Canadian authorities say they are aware of a report on a “kill list” linked to the so-called Islamic State that includes the names of roughly 150 Canadians.
The Middle East Media Research Institute (MEMRI), a U.S. media monitoring organization, said the list was created by the pro-ISIS hacking group the Caliphate Cyber Army and two affiliate groups.
Global News has obtained a copy of the list, which includes the names, email and street addresses of more than 8,300 people from around the world. Of the approximately 150 Canadians on the list, most of them are women.
Speaking in Ottawa Thursday, Public Safety Minister Ralph Goodale said the federal government is treating the threat with “with the gravity it demands.”
“We take that matter and all matters related to international terrorism extremely seriously,” he said. “You can be assured that the police and security authorities of Canada are taking this matter with the gravity it demands.”
Goodale would not comment on the credibility of threat, but reiterated the response by security agencies was “robust.”
A spokesperson for the RCMP said they are working with domestic and international law enforcement partners to assess the information and notify Canadians on the list.
“Because of the sensitive nature of this matter, we will not be providing further comment,” said Sgt. Harold Pfleiderer. He added there was no information linking the list to the shooting at an Orlando, Fla., nightclub that killed 49 people.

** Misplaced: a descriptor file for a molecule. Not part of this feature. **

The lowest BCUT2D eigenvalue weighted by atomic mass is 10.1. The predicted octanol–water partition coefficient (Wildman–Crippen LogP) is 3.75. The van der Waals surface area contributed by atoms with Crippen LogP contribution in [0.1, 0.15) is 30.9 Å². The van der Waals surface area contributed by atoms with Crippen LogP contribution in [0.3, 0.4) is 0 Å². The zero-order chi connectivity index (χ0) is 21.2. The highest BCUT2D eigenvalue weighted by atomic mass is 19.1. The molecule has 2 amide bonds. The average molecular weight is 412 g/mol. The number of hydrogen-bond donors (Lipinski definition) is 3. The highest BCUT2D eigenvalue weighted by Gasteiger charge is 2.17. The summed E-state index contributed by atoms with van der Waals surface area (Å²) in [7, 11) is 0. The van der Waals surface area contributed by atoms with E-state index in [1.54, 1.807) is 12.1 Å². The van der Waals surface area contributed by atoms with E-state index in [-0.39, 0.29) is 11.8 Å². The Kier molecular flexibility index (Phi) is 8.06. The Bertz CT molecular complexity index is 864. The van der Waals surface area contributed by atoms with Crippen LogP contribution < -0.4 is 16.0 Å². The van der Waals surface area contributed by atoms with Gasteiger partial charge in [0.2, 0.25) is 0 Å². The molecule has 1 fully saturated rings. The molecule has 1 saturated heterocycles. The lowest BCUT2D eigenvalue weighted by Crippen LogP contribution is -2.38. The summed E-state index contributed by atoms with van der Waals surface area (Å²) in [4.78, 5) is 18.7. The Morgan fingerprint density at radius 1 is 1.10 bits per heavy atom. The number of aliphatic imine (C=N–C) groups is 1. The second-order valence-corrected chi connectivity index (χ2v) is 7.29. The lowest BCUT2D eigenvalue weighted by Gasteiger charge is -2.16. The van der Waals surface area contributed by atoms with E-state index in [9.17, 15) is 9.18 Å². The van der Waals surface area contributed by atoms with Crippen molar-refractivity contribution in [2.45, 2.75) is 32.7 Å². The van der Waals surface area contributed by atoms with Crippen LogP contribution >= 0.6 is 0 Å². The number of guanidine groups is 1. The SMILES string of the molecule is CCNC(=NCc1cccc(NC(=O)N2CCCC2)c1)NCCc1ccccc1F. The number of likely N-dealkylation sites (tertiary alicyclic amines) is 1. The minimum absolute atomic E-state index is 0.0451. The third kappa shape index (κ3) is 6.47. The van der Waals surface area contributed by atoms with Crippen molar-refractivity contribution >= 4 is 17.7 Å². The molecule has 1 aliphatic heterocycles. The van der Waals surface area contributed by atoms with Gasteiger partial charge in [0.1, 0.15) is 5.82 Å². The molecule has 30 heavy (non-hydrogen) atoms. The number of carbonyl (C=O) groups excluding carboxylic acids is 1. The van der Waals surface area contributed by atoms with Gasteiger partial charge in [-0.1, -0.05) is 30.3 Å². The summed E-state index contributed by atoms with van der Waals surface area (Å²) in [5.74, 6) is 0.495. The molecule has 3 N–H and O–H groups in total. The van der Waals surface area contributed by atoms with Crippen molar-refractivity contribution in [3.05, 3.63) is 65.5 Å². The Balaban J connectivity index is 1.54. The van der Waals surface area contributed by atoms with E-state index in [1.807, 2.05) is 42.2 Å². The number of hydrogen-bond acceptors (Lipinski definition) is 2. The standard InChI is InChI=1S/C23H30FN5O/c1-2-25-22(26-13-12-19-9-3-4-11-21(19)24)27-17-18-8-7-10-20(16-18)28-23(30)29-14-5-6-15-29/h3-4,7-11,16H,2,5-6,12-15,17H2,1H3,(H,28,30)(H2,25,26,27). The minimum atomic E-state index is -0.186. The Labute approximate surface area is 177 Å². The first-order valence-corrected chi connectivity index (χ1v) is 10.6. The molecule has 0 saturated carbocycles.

Elliot Zweig, MEMRI’s deputy director, said his organization was happy to have found the list and provide it to law enforcement. They first discovered the list on June 7.
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“However, both the size of it as well as the apparently semi-random nature of the individuals on it means that it is mostly likely a less focused threat,” he said.
Zweig said past “kill lists” have included military personnel, government officials or more prominent names.
The U.S.-based SITE Intelligence Group has documented several “kill lists” liked to ISIS hacker groups containing thousands of names of individuals that have been released in recent months. In April a list of 3,600 New York residents’ names and personal information, accompanied by the message “We Want Them #Dead” was published.
“Jihadi kill lists are not at all a new thing,” said SITE director Rita Katz, in a report released last week. “However, lists released by pro-Islamic State hacking groups are quickly forming a genre of their own, especially when noting the differences in which types of targets they identify.
Due to privacy and safety concerns Global News will not be publishing the names of Canadians included on the list.